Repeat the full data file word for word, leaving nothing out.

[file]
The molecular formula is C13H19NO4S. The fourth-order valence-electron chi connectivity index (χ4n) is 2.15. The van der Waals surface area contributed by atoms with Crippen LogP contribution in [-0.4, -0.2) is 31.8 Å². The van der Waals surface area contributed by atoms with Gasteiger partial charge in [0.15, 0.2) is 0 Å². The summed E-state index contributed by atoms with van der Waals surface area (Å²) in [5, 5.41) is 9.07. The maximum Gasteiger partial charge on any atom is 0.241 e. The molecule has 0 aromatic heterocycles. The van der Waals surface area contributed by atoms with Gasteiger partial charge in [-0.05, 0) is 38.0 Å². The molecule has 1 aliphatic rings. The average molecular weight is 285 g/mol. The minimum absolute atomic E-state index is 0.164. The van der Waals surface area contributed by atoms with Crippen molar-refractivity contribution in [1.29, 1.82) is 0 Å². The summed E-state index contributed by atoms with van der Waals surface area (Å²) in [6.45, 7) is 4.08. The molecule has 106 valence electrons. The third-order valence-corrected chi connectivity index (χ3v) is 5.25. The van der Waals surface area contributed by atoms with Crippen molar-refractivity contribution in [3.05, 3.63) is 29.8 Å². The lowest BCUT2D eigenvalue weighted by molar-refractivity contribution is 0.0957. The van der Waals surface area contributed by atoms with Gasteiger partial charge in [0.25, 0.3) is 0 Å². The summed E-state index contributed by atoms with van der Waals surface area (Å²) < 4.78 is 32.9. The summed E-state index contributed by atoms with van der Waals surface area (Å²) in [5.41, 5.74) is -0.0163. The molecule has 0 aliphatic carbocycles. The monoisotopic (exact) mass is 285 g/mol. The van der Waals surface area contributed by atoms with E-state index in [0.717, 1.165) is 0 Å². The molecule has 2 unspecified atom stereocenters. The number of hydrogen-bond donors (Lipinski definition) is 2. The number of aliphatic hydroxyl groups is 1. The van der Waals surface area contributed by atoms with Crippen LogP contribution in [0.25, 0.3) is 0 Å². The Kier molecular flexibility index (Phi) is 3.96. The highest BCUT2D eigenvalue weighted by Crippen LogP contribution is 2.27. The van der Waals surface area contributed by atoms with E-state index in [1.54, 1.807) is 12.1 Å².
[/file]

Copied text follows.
The molecular formula is C13H19NO4S. The fourth-order valence-electron chi connectivity index (χ4n) is 2.15. The van der Waals surface area contributed by atoms with Crippen LogP contribution in [-0.4, -0.2) is 31.8 Å². The van der Waals surface area contributed by atoms with Gasteiger partial charge in [0.15, 0.2) is 0 Å². The summed E-state index contributed by atoms with van der Waals surface area (Å²) in [5, 5.41) is 9.07. The maximum Gasteiger partial charge on any atom is 0.241 e. The molecule has 0 aromatic heterocycles. The van der Waals surface area contributed by atoms with Gasteiger partial charge in [-0.05, 0) is 38.0 Å². The molecule has 1 aliphatic rings. The average molecular weight is 285 g/mol. The minimum absolute atomic E-state index is 0.164. The van der Waals surface area contributed by atoms with Crippen molar-refractivity contribution in [1.29, 1.82) is 0 Å². The summed E-state index contributed by atoms with van der Waals surface area (Å²) in [6.45, 7) is 4.08. The molecule has 106 valence electrons. The third-order valence-corrected chi connectivity index (χ3v) is 5.25. The van der Waals surface area contributed by atoms with Crippen molar-refractivity contribution in [3.05, 3.63) is 29.8 Å². The lowest BCUT2D eigenvalue weighted by molar-refractivity contribution is 0.0957. The van der Waals surface area contributed by atoms with Gasteiger partial charge in [0.25, 0.3) is 0 Å². The summed E-state index contributed by atoms with van der Waals surface area (Å²) < 4.78 is 32.9. The summed E-state index contributed by atoms with van der Waals surface area (Å²) in [5.41, 5.74) is -0.0163. The molecule has 0 aliphatic carbocycles. The monoisotopic (exact) mass is 285 g/mol. The van der Waals surface area contributed by atoms with E-state index in [0.717, 1.165) is 0 Å². The molecule has 2 unspecified atom stereocenters. The number of hydrogen-bond donors (Lipinski definition) is 2. The number of aliphatic hydroxyl groups is 1. The van der Waals surface area contributed by atoms with Crippen LogP contribution in [0.25, 0.3) is 0 Å². The Kier molecular flexibility index (Phi) is 3.96. The highest BCUT2D eigenvalue weighted by Crippen LogP contribution is 2.27. The van der Waals surface area contributed by atoms with E-state index in [1.54, 1.807) is 12.1 Å².